When Rappers Rock: A cautionary tale of misguided crossover albums

click to enlarge 10 years ago, Lil Wayne's Rebirth didn't exactly start a fire.
10 years ago, Lil Wayne's Rebirth didn't exactly start a fire.

Rappers have been crossing over into other genres since the golden age of hip-hop, when sampling from an eclectic array of old records emerged as one of the art form's defining characteristics. They've been lifting heavy riffs and stadium-stomping drum beats from rock music for just as long, with Run-D.M.C. and the Beastie Boys leading the charge in the mid-'80s.

The waters between the two genres have only gotten muddier in the years since, with poppy hip-hop crooners like Drake and Post Malone sliding effortlessly between singing and rapping in any given bar, and big-name rock bands such as Muse working with hip-hop producers like Timbaland.

But we're considering a specific phenomenon here: Rappers who, due to pure hubris, believe they're capable of writing and recording a straight rock album. These albums are almost always disastrous and offer cautionary tales of overconfidence and artistic overreach.

This week marks the 10th anniversary of Lil Wayne's album Rebirth, perhaps the most famous example of these ill-fated projects, which dropped to near-universal critical derision in 2010. Wayne's releasing a new album Friday called Funeral, but we're looking back at Rebirth and a couple of others that probably shouldn't have been wrought upon the listening public.

Lil Wayne, Rebirth

Riding his blunts-and-cough-syrup croak and punchline style of rhyming, Lil Wayne had become perhaps the biggest rapper in the world at the turn of the 2010s. He appeared too big to fail. Then he convinced himself he could play guitar. In 2008, he busted one out during an SNL performance of his single "Lollipop," despite being the most basic of beginners. Then he went and recorded an entire album of melodically suspect auto-tuned singing over high-gain amplified guitars. "Prom Queen," the album's lead single, is interesting only in that it reveals Lil Wayne's gaudy taste in rock music, like the only cassette in his tape deck is Kid Rock's Devil Without a Cause.

And that's just scratching the surface. It's a slog of an album that combines the worst elements of both genres — cheesy bombast and banal lyrics. Entertainment Weekly aptly compared Rebirth to Michael Jordan's lone season playing minor league baseball before returning to basketball. It's a great analogy, because Lil Wayne's rock album is the sound of someone very confidently stepping to the plate, swinging, and missing — like, 12 times in a row.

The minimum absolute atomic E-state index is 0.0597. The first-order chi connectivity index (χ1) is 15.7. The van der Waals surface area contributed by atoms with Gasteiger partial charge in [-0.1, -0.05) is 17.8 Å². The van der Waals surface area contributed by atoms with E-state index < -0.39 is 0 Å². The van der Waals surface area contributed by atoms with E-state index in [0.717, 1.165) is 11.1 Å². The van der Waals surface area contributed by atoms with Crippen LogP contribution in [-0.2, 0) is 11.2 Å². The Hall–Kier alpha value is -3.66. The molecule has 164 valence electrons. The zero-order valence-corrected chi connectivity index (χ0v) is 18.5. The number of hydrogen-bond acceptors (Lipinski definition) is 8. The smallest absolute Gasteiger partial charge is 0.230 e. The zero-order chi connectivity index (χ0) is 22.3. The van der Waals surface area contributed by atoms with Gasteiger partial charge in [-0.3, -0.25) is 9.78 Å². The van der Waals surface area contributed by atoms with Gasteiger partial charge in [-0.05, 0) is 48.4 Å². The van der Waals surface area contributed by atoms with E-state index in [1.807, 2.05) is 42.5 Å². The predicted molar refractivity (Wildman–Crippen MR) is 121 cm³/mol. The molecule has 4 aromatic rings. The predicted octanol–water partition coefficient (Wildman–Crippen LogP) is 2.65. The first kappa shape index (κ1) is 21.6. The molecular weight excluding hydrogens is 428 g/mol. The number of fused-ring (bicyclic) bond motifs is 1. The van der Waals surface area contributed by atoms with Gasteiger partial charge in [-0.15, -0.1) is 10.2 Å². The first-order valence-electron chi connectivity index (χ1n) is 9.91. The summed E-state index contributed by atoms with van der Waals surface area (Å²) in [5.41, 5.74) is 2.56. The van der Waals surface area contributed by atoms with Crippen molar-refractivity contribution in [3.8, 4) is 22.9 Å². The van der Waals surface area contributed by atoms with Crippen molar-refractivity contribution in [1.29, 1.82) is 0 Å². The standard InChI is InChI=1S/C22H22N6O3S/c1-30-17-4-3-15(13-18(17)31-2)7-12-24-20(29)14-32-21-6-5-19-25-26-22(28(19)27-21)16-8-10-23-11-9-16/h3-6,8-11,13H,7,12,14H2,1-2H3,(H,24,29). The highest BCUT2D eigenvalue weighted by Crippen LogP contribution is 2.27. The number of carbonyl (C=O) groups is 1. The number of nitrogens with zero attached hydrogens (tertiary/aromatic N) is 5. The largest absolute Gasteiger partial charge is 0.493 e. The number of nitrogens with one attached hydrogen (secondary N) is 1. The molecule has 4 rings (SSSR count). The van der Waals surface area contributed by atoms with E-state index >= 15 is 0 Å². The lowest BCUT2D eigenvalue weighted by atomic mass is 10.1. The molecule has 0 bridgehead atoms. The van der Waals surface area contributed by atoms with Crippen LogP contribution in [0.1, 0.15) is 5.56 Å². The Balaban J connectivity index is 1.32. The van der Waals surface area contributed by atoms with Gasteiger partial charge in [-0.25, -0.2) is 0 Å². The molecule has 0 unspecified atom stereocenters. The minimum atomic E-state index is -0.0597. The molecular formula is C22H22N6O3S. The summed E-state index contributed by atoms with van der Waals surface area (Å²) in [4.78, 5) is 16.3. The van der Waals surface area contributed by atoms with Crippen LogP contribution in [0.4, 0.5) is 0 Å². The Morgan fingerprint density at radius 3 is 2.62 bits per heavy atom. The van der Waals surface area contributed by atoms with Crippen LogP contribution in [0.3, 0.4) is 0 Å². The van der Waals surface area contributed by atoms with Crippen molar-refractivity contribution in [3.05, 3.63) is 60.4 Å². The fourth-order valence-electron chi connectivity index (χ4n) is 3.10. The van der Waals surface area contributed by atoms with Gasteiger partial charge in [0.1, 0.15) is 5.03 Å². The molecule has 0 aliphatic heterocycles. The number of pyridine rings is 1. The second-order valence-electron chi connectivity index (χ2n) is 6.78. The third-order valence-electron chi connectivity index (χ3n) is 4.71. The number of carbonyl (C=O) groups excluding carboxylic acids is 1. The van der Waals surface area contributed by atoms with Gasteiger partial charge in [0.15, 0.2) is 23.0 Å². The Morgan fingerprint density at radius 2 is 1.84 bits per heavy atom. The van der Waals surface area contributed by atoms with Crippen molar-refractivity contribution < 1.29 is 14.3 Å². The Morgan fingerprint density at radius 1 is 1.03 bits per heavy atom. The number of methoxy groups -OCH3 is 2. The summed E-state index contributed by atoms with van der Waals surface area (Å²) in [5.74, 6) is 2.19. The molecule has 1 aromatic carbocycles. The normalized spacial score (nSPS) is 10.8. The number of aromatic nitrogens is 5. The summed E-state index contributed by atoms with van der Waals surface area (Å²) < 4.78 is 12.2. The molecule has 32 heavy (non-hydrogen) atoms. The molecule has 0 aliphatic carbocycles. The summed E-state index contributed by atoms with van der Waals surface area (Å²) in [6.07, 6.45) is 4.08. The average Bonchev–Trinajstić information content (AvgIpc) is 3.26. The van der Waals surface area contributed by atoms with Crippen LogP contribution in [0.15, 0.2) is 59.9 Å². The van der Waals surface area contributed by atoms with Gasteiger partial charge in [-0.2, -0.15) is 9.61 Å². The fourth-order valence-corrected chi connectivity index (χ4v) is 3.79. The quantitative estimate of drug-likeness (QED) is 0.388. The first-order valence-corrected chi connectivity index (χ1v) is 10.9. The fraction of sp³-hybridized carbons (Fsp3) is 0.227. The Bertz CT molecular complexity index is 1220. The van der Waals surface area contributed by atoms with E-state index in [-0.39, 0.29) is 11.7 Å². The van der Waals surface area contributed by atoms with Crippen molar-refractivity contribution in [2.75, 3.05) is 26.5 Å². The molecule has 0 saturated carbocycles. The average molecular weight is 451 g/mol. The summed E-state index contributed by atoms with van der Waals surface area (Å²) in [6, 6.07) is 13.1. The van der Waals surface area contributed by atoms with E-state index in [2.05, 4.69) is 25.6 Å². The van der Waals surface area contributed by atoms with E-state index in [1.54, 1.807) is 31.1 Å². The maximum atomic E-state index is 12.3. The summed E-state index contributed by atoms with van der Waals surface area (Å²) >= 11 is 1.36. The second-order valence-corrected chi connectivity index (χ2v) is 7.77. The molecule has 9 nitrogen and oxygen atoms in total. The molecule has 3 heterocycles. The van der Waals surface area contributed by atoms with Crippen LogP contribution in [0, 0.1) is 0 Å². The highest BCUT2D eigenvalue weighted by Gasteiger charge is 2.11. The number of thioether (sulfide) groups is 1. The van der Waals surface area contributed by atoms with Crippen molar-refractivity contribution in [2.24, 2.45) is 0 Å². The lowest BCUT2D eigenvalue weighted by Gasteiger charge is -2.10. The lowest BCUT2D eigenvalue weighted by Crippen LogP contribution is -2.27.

Kid Cudi, Speedin' Bullet 2 Heaven

Kid Cudi has always had a knack for endearingly off-key singing, which injects a sense of vulnerability into his highly emotional sci-fi hip-hop. But when that imperfect singing is paired with shaky guitar playing and he drops rapping almost entirely — like he did on the 2015 rock project Speedin' Bullet 2 Heaven — the results are totally wack.

To Cudi's indie credit, it's a challenging album that places no priority on easy listening for the masses. And unlike Rebirth, its references are 2000s indie bands and grunge rather than modern butt-rock, demonstrating Cudi's more admirable taste in guitar-driven music. But as he showed with his inconsistent rock project WZRD, he simply doesn't have the vocal or instrumental chops to justify abandoning his sing-songy flow. All the bum notes and dissonant chords make for an acutely uncomfortable listen, and it's like watching somebody who's bombing onstage but keeps plowing ahead anyway.

Logic, Supermarket

This may be the most confounding entry in the annals of rappers who think they can rock, because Logic can really rap. As one of the only MCs alive who holds a candle to Eminem's insanely technical flow, his playful use of language and tongue-in-cheek punchlines are truly exceptional.

Why he thought Supermarket — the 2019 soundtrack accompaniment to his debut novel of the same name — needed to be an alternative rock project is puzzling, to say the least. The rapid-fire rapping is almost totally absent, replaced with bland and derivative songs like "Lemon Drop" and "Bohemian Trapsody" that sound like the originals a '90s alt-rock cover band is working into its set. Perhaps more damning than the forced Anthony Keidis and Rivers Cuomo impressions, it's a concept album with no clear concept.

Like Rebirth and Speedin' Bullet 2 Heaven, Supermarket is the work of a legitimately talented rapper who seems to believe he can do anything, but clearly cannot. Here's hoping that the next generation of MCs takes cues from innovative rap-rock bands like Rage Against the Machine and comes up with something new, rather than mimicking the weary tropes of rock 'n' roll — or just sticks with rapping. ♦

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